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B-Girl Event Celebrates Women in Hip Hop


In San Diego last month, b-girls and graffiti artists danced and painted their way into what is generally an all-male world.

In a dusty yard divided by long, plywood panels thick with layers of paint, over a dozen women staked out their spots. Visitors walking up and down the rows watched as each artist’s individual style emerged: complex, angular lettering here, a flowing abstract design there, bold round text just around the corner. Embellished with everything from large, whimsical cupcakes that bookended the work of one artist to the sweeping, delicate flourishes of another, each piece was both statement and self-portrait.

They had gathered for Writerz Blok’s first B-Girl BBQ, which drew graffiti artists, DJs, emcees, and b-girls from as far away as San Francisco and Brazil. One of the few known local events of its kind to showcase women in the hip hop community, Writerz Blok – an urban art center for youth in southeastern San Diego – hopes it will spark interest in creating mentoring opportunities for women and girls.

Sergio Gonzalez, a staff member at Writerz Blok, said it’s mostly boys and young men who participate in their programs. While the staff – all men – has been able to mentor and relate to the personal experiences that brought many of the guys to them, they’ve found it more challenging to provide a similar experience for the few young women who do drop in. “We’d like to work with the women in the community to create a program that can offer that, with workshops led by women artists and events like this that celebrate their achievements.”

As the relaxed crowd built throughout the afternoon, they gathered around the dance floor where b-girls and b-boys warmed up to battle and a lineup of DJs spun an eclectic mix of beats. DJ Pnutz, who teaches her craft and recently produced her first album, got her start when she asked for turntables as a high school graduation gift. She said that hip hop, DJing, and producing can be a boy’s club. “I personally have never felt intimidated because of that. It motivates me; maybe it’s because of growing up being a bit of a tomboy. Sometimes I think that guys don't take me seriously at first: they just see another girl DJ. I have to prove to them that I'm just as good and not just doing this ‘cause my boyfriend got me into it. I can carry my own gear, I can set up my own decks, I can be totally independent.”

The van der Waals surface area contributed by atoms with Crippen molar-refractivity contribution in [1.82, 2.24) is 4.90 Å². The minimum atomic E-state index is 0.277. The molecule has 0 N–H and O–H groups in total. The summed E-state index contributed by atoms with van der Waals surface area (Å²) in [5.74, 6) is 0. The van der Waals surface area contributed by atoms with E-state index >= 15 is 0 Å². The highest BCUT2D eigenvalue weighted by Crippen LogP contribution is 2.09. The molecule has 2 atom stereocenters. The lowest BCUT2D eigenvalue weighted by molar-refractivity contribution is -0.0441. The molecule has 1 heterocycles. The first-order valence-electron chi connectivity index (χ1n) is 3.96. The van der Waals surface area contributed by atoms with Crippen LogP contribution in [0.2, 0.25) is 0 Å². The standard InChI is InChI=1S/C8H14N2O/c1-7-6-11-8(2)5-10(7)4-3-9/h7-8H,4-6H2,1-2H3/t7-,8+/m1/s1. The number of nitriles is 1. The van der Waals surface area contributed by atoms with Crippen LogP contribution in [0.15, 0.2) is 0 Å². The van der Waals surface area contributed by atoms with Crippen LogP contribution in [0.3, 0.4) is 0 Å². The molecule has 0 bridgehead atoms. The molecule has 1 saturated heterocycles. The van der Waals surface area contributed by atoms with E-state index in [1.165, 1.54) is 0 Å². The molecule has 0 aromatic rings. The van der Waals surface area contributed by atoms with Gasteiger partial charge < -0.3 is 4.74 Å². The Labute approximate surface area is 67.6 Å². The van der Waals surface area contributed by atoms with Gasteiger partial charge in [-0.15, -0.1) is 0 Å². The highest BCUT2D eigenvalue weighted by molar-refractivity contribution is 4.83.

“It’s beautiful to see all the women at the event,” said b-girl Zoul, who began breaking at 13. Now a dance teacher at an elementary school, she and her battle partner, Akie, drove down from Los Angeles to compete. “It’s awesome that it’s geared towards women – that the focus is on us being acknowledged for our part in the hip hop community and that our contributions are being put out there.”

With aerosol can in hand, Irie punctuated a lime-green backdrop with careful strokes of bright purple paint. Her interest in graffiti began in the mid-1990s when she became inspired by her brother’s drawings. “One day I took one of his sketches to school and kids went bananas! They loved it, admired it, but most of all they respected it. I thought to myself, ‘I want to be a writer one day.’” Five years later she attended her first graffiti art show and was instantly hooked by the skill, discipline, and honor she found. For Irie, the B-Girl BBQ was a place where women could be recognized “not for the typical glitz and glam of the outward appearance, but for skills which can be attained regardless of economic status, race, body type, or whatever pop culture may deem to be ‘valuable.’”

At another wall, Unique periodically stepped back to examine her lettering. While her love of graffiti began in her teens, it took another 14 years before she picked up her first can. “I didn’t know anyone in the scene in San Diego,” she said. As she began finding and attending events on her own, Unique soon met artists who encouraged her and have since become her mentors. After missing out for so many years, she eagerly invites others to grab a can and get started. “You’ll never know you can do it if you never try it yourself.”

While the number of b-girls who signed up to battle for prize money was smaller than hoped for, the competition included a glimpse of the future when a fearless young girl took the floor and held her own. Zoul believes that, much like sports, exposure to b-girling and opportunities to learn at a young age could encourage more girls to participate.

When asked for her advice to girls and women who want to pursue graffiti art, Irie's response was, “Practice, practice, practice. It takes self-discipline and sacrifice to develop yourself as a respected artist. There are so many challenges women have to face in any field dominated by men, but as the phrase goes, ‘real recognize real.’”

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